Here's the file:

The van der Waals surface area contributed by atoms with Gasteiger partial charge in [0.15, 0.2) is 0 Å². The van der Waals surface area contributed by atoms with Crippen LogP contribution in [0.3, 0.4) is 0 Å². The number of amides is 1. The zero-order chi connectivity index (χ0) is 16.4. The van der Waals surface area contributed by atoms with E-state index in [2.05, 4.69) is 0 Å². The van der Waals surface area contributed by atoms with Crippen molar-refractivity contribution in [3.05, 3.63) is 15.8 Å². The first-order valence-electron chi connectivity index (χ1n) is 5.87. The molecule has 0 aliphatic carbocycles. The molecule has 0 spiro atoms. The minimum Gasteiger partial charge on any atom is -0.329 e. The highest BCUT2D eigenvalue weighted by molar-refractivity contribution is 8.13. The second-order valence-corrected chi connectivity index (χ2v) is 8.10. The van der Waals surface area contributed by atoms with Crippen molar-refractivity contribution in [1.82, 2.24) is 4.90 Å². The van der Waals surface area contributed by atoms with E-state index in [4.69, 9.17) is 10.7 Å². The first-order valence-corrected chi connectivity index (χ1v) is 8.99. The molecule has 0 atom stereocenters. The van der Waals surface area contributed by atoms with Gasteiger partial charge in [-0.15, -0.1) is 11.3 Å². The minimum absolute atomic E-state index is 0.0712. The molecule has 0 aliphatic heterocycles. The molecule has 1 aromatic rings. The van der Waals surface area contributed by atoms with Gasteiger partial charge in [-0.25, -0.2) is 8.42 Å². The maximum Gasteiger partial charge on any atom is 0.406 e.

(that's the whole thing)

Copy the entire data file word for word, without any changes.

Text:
The van der Waals surface area contributed by atoms with Gasteiger partial charge in [0.15, 0.2) is 0 Å². The van der Waals surface area contributed by atoms with Crippen LogP contribution in [0.3, 0.4) is 0 Å². The number of amides is 1. The zero-order chi connectivity index (χ0) is 16.4. The van der Waals surface area contributed by atoms with E-state index in [2.05, 4.69) is 0 Å². The van der Waals surface area contributed by atoms with Crippen molar-refractivity contribution in [3.05, 3.63) is 15.8 Å². The first-order valence-electron chi connectivity index (χ1n) is 5.87. The molecule has 0 aliphatic carbocycles. The molecule has 0 spiro atoms. The minimum Gasteiger partial charge on any atom is -0.329 e. The highest BCUT2D eigenvalue weighted by molar-refractivity contribution is 8.13. The second-order valence-corrected chi connectivity index (χ2v) is 8.10. The van der Waals surface area contributed by atoms with Crippen molar-refractivity contribution in [1.82, 2.24) is 4.90 Å². The van der Waals surface area contributed by atoms with E-state index in [4.69, 9.17) is 10.7 Å². The first-order valence-corrected chi connectivity index (χ1v) is 8.99. The molecule has 0 atom stereocenters. The van der Waals surface area contributed by atoms with Gasteiger partial charge in [-0.15, -0.1) is 11.3 Å². The minimum absolute atomic E-state index is 0.0712. The molecule has 0 aliphatic heterocycles. The molecule has 1 aromatic rings. The van der Waals surface area contributed by atoms with Gasteiger partial charge in [-0.25, -0.2) is 8.42 Å². The maximum Gasteiger partial charge on any atom is 0.406 e.